JERRY McBRIDE/Durango Herald
Last week, Sam Bridgham stood in the front hallway of Durango Public Library unpacking a striking series of eight robots made of Legos, each as different from the other as the dwarves in Snow White.
A stern, giant man came purposefully striding through the library’s side entrance – his air suggesting he was in no mood to pay fines. He stopped dead at Bridgham’s table of robots.
“What’s that?” he barked at Bridgham.
“Blow into the sensor,” Bridgham replied.
The man blew into the sensor, causing the arms of the adjacent windmill to swing. He let out a delighted gasp.
America’s artificial intelligence
Supported by a $2,500 grant from La Plata Electric Association, Bridgham is teaching after-school robotics courses that cost $100 to $150 through Durango Parks and Recreation. The program is part of 4-H Extension’s nationwide effort to promote STEM education – science, technology, engineering and math.
Barbara Shaw, 4-H’s Western Regional STEM specialist, says if 4-H wins a $24,000 Google Rise Grant in December, the program will culminate in Bridgham operating mobile technology labs that roam the Four Corners.
“Instead of people having to come to a particular place to experience technology, we’ll pack the technology up and bring it to them, so we can reach outlying communities at a low cost,” said Bridgham with Alpine Mobile Institute and Technology. “Working with 4-H Extension agencies will formalize a big part of what the LPEA grant is making possible.”
If these ambitions sound specific, their impetus is grand. Educators, including Shaw, 4-H, NASA, President Barack Obama and every major education council, say the greatest threat to America is not al-Qaida, the national debt or nuclear war with Iran, but the nation’s failure to invest in STEM education.
The National Commission on Mathematics and Science for the Twenty-first Century estimates that 60 percent of 21st century jobs will require skills possessed by fewer than 20 percent of the current workforce, and the U.S. may lack as many as 3 million high-skilled workers by 2018.
Congress recently voted down a bill that would have provided 55,000 permanent-residency visas each year to immigrants with advanced degrees in STEM subjects to address the national shortage of skilled STEM workers.
“That’s crazy,” Shaw said. “Why don’t we just train our own workforce?”
The World Economic Forum ranks the U.S. 48th in the quality of its math and science education.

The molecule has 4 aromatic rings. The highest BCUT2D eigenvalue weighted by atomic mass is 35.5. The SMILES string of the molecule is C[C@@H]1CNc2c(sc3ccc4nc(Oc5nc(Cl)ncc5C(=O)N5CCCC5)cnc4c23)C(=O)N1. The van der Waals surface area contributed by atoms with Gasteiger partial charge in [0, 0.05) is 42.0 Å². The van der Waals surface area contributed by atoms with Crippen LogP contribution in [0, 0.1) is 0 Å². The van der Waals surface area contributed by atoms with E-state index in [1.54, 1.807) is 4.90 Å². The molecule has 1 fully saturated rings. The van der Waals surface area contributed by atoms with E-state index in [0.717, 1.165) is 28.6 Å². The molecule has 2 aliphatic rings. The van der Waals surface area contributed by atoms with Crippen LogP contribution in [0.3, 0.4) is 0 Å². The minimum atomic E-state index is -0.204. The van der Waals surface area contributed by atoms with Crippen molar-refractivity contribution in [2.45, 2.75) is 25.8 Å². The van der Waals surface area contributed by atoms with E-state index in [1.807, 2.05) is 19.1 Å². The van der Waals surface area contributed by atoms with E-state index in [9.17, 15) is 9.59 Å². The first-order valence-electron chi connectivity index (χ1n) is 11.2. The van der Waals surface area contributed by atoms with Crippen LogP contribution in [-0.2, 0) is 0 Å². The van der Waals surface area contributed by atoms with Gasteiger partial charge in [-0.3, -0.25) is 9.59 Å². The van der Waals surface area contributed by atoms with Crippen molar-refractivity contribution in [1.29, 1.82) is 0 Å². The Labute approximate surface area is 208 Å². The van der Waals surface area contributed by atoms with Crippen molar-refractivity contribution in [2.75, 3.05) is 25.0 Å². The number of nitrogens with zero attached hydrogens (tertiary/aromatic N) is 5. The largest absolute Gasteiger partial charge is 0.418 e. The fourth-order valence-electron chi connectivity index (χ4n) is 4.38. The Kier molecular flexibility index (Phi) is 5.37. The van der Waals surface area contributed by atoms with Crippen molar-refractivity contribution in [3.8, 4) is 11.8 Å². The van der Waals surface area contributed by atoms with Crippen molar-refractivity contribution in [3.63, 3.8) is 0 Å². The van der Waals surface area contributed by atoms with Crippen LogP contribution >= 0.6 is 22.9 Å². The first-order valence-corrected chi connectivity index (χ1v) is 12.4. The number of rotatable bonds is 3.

According to the seminal report about STEM education, The Gathering Storm, Revisited, U.S. consumers spend significantly more on potato chips than the government devotes to energy research and development ($7.1 billion versus $5.1 billion in 2009) and 49 percent of American adults don’t know how long it takes for the Earth to revolve around the sun. Yet federal funding of research in the physical sciences as a fraction of GDP fell by 54 percent in the 25 years after 1970, engineering by 51 percent.
As American investment in STEM education withers, in just 15 years, China has moved from 14th place to second place in published scientific research articles (just behind the U.S.). The Center for American Progress found that between 2000 and 2008, China graduated 1.14 million people in the STEM subjects, while the U.S. graduated 496,000.
Back at the library
A small child with dark hair and a red Hello Kitty doll, munching on a peanut butter sandwich, pointed at a robot whose eyes changed color, flashing green then red.
“How does that work?” she asked shyly.
Handing her a flashlight, Bridgham explained that the closer you held a light to its eyes – which were sensors – the faster the robot would move across the floor. Seizing the flashlight, the child immediately shone the light directly into the robot’s eyes, and the two went speeding through the foyer.
C-3PO, the prim robot of the Star Wars series, would have tut-tutted the ensuing ruckus, as five other children joined her chase. (Though the ever-game R2-D2 would have beeped with pleasure.)
Bridgham said the library’s shattered silence was worth it: The boisterous shouts were the price of interesting them in STEM education.
“Robotics is where mechanical engineering, computer programming and pure Greek geometry come together. When the kids are building robots with Legos, they don’t understand that what they’re doing is geometry or engineering – they’re just doing it,” he said.
While STEM education is a national emergency, affairs are slightly better in Durango.
Shaw said that, nationally, STEM suffers because most elementary school teachers don’t have science backgrounds.
In Durango, Julie Popp, Durango School District’s spokeswoman, said all elementary school teachers are required to undergo science education, and every middle and high school science teacher has a science degree.
Popp also said that while all Durango High School students are required to have three years of science and four years of math, Durango students have many opportunities to engage in STEM programs, from the high school’s award-winning Aerospace Design Team to Lego League in the elementary schools.
Shaw said 4-H was working with district schools to expand Bridgham’s robotics program into the mobile technology labs and STEM education generally.
“Funding wise, it’s an uphill battle. But I think we’re gearing up to really meet the need,” she said.
Bridgham takes a bright view: “There’s a glaring gap between STEM education in America and other countries. But primarily, STEM should be taught because it’s thrillingly interesting, current and fun.”